I’m not sure there can be a more potent symbol of the month of Iyyar, which generally falls between April and May, than barley (שְׂעֹרָה). Many of us are disconnected from the agricultural cycles of our world, and especially disconnected from the agricultural cycles that part of Jewish tradition. But in the ancient world, and for a few of us moderns, Passover is the beginning of the barley harvest. Pesach, when we clean out our cupboards of barley and all other grains and refrain from eating chametz (fermented grain) is really a time of sacrifice and cleansing before the new harvest begins on the second day of Passover. The period called “the counting of the omer,” which begins on the second day of Passover was literally a time of counting the barley harvest in ancient Judea. An “omer” was simply a measure of barley.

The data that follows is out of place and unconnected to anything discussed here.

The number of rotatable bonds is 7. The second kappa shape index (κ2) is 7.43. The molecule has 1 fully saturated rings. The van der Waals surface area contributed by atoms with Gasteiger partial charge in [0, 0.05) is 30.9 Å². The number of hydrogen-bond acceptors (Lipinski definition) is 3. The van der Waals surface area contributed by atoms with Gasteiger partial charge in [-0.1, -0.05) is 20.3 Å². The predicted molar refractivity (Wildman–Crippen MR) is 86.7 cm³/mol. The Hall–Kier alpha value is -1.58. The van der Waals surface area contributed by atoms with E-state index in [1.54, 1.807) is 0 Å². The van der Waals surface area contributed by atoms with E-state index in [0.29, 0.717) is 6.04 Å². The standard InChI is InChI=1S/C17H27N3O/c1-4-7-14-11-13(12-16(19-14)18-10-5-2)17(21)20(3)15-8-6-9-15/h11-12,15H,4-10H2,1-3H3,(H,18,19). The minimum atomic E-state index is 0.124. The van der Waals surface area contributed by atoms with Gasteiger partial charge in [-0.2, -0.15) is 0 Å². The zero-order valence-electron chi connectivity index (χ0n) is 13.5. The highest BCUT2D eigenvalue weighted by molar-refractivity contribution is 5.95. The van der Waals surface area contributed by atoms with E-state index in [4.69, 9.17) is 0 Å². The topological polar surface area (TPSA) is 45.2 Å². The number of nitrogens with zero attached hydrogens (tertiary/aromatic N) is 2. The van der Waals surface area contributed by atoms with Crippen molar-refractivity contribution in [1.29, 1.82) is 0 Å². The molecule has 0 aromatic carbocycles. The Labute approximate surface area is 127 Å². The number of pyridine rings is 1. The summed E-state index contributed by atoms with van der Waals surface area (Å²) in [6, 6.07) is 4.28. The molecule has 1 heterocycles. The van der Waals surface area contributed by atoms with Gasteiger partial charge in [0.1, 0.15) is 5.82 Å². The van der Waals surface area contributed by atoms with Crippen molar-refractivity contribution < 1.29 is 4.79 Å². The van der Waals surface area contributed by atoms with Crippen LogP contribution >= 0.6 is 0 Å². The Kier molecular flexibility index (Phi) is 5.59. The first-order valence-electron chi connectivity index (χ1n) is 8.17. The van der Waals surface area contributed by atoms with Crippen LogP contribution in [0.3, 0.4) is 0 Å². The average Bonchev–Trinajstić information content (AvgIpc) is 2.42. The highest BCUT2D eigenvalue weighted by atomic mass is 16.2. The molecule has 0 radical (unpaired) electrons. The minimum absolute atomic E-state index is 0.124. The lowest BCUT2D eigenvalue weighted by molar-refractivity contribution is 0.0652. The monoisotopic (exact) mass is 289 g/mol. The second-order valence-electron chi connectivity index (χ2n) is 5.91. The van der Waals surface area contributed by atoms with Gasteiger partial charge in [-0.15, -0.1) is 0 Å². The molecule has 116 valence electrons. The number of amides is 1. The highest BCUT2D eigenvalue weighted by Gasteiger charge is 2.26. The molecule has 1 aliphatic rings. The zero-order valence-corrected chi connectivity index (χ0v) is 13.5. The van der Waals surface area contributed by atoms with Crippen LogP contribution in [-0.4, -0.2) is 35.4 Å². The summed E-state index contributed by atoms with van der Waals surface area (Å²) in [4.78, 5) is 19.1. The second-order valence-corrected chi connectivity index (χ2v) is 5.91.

According to the The Encyclopedia of Jewish Symbols, barley was the primary food source of ancient Israel, but during the mishnaic period (1st-3rd century CE) it became the grain of poverty and animal feed. Its centrality to ancient Israelites is why our holiday cycle revolves around it, and we see vestiges in our modern practice.
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